France's LVMH, the world's largest luxury holding group, is an example of how some analysts feel the luxury goods industry will move — the corporate consolidation of brands. Pernod Ricard, a French alcohol firm, in 1996 bought a Russian vodka company, Altai. Nearly 10 years later the company decided to add French luxury to its name by acquiring champagnes Mumm and Perrier-Jouet in 2005, straddling both Russian and French drinking markets as one of the world's biggest beverage companies. Such conglomerates are visible all over the luxury goods world and especially among brands from Europe — France, Italy and Switzerland.
Yet some politicians in Russia do not want the high level of luxury goods consumption that the country has developed. Members of the Communist, A Just Russia and Liberal Democratic parties in the State Duma put forward a bill to levy a federal tax on luxury items, not simply because of the foreign origin of such goods, but as much for anti-elite ideological reasons. The bill would have hit cars, yachts, precious metals and stones, and artwork, as well as residential properties worth over 15 million rubles ($485,000).
However, the law was rejected by the Duma in May and lawyer Dmitry Itskov of firm EPAM felt that it was never a realistic option. "Imposing a level on housing of 15 million rubles makes you ask, 'What is luxury?'" he said. "The initiatives that were begun do not fit in with the general logic of Russian lawmaking and contradict existing laws. It would be especially difficult to operate under and would increase the tax burden of all concerned. In any countries where there is a luxury tax, it is usually only comparable by name."
Such a tax may have hurt areas of the fragile retail segment. Given the steady devaluation of the ruble during 2008 and 2009, the price of luxury goods, most of which are imported, has increased quicker than individual consumer spending power.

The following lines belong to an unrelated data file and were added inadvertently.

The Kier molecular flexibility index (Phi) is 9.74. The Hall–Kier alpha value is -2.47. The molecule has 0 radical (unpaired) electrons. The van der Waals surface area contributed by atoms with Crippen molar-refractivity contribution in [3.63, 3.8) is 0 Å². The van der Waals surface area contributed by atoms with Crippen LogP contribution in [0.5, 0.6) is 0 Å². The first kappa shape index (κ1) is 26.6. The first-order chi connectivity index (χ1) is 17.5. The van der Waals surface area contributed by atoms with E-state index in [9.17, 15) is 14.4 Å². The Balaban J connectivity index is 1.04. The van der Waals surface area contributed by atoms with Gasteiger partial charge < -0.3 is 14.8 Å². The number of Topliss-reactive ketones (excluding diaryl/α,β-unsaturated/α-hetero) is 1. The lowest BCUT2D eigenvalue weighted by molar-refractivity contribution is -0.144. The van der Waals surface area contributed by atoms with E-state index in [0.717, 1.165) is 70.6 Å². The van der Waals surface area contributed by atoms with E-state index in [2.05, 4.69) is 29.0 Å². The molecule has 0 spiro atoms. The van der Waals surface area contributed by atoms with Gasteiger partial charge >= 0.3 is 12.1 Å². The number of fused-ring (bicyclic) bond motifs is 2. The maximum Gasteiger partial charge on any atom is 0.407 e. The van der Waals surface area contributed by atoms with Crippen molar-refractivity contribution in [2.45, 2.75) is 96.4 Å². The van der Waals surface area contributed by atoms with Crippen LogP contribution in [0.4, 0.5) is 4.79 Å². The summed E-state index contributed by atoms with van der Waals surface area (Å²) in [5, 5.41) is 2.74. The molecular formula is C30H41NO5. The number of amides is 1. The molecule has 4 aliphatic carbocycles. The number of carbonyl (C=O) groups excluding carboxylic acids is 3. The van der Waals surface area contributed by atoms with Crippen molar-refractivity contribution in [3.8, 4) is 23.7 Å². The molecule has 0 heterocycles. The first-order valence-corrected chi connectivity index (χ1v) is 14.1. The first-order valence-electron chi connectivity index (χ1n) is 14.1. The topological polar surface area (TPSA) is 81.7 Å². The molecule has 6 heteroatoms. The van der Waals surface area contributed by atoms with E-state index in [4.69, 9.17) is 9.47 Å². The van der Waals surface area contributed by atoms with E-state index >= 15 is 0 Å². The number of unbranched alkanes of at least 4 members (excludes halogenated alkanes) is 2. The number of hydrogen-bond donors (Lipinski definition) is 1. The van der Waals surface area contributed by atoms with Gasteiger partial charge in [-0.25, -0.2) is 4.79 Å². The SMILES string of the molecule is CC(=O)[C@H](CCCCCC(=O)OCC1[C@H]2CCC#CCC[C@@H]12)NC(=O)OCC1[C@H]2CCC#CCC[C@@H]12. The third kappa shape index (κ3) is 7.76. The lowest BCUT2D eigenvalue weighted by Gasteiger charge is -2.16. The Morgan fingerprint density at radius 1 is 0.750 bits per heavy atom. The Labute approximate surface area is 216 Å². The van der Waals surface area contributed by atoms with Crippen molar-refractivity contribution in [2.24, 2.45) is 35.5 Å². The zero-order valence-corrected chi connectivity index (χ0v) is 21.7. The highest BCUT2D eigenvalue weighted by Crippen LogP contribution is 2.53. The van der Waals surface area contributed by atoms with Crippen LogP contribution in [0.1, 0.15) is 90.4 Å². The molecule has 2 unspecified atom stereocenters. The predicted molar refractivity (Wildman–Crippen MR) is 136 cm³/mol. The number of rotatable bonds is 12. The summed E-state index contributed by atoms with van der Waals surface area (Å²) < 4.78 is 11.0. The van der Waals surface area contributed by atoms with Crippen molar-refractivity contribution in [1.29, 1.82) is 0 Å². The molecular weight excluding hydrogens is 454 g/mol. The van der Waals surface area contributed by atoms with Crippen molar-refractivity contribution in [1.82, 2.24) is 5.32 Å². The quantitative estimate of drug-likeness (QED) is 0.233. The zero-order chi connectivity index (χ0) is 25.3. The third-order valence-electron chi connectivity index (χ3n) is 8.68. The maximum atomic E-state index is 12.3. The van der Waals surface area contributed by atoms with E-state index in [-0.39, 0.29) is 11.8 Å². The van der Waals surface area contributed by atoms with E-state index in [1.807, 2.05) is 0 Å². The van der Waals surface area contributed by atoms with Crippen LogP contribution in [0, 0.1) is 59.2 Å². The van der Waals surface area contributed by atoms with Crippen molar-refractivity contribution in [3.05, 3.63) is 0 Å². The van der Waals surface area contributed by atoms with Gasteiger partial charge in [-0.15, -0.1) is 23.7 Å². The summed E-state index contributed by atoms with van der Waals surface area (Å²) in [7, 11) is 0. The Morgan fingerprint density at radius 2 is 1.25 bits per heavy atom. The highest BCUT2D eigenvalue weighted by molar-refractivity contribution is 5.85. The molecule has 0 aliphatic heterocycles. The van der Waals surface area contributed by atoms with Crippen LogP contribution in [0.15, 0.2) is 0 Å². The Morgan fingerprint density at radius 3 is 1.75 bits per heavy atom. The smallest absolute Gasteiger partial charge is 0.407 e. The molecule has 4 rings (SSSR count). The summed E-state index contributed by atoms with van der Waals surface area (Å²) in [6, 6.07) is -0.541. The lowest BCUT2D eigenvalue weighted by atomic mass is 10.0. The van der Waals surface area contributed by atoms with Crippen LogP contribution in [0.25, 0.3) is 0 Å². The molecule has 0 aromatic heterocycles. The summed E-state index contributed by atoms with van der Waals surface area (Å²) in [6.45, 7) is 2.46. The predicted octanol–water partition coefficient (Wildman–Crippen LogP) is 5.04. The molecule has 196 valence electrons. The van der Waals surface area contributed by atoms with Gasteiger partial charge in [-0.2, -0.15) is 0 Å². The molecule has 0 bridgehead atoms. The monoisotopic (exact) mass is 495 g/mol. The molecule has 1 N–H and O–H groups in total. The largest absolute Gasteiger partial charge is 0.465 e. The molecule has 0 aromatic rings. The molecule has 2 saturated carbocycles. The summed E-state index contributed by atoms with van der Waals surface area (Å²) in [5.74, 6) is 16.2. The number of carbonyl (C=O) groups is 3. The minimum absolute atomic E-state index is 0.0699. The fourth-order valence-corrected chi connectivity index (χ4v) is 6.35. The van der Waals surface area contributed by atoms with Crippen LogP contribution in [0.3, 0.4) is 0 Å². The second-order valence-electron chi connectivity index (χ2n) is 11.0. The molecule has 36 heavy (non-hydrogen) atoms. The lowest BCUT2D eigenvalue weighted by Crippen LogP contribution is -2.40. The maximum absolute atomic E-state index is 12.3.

"Even among the wealthier segment, we see a greater awareness by the consumer of prices and bargain hunting," said Clark. "The buyers that will be the slowest to return to the luxury brands segment are the young professionals and man in the street. Until they can feel a tangible increase in their spending power, it is unlikely that they will go back to previous spending habits. It is unlikely that this will happen before 2011, when buyers have had an opportunity to go through at least one cycle of salary increases," Clark added.
But the beauty industry, which the Paris School of International Luxury Marketing estimates at 24 percent of the overall luxury market, has weathered the recession in Russia, wrote RNCOS in its forecast of the sector up to 2012. It predicted recovery by the beginning of the second half of 2010, driven by economic improvement, rising consumption levels and a positive outlook on consumer purchasing power.
Perhaps surprisingly, French firms do not dominate the cosmetics and perfume market in Russia quite so much as elsewhere, with U.S firm Avon holding more of a market share than global leader L'Oreal or Yves Rocher, according to KM-Group data.
Chanel, which also makes cosmetics, said results over recent years had been very positive, with continuous growth. In Russia, the company attributes its success to its clientele being "very sophisticated — both traditional and trendy," explained Bruno Pavlovsky, president of fashion activity at Chanel in Russia. "Chanel's timeless items are among the best sellers in Russia," he added.
French luxury brands in Russia arguably have a royal legacy to draw on for their optimism: Members of the original Hermes family used to make saddles for the tsar; more recently, Russian oligarchs Boris Berezovsky and Roman Abramovich gave publicity to the company's London boutique, making it the sumptuous backdrop to a legal feud. As tycoon Viktor Vekselberg steadily builds his regal collection of expensively decorative eggs, the Russian people are reminded of their creator Carl Faberge's French heritage. Cristal champagne, now known as any Moscow mogul's drink of choice, was invented in 1876 for Alexander II.
China may be fast becoming the new sphere for luxury growth and is predicted to become the world's biggest luxury consumer. But even with no tsar left to buy up goodies, French luxury brands seem keen to serve Russia and its kings of business for some time to come.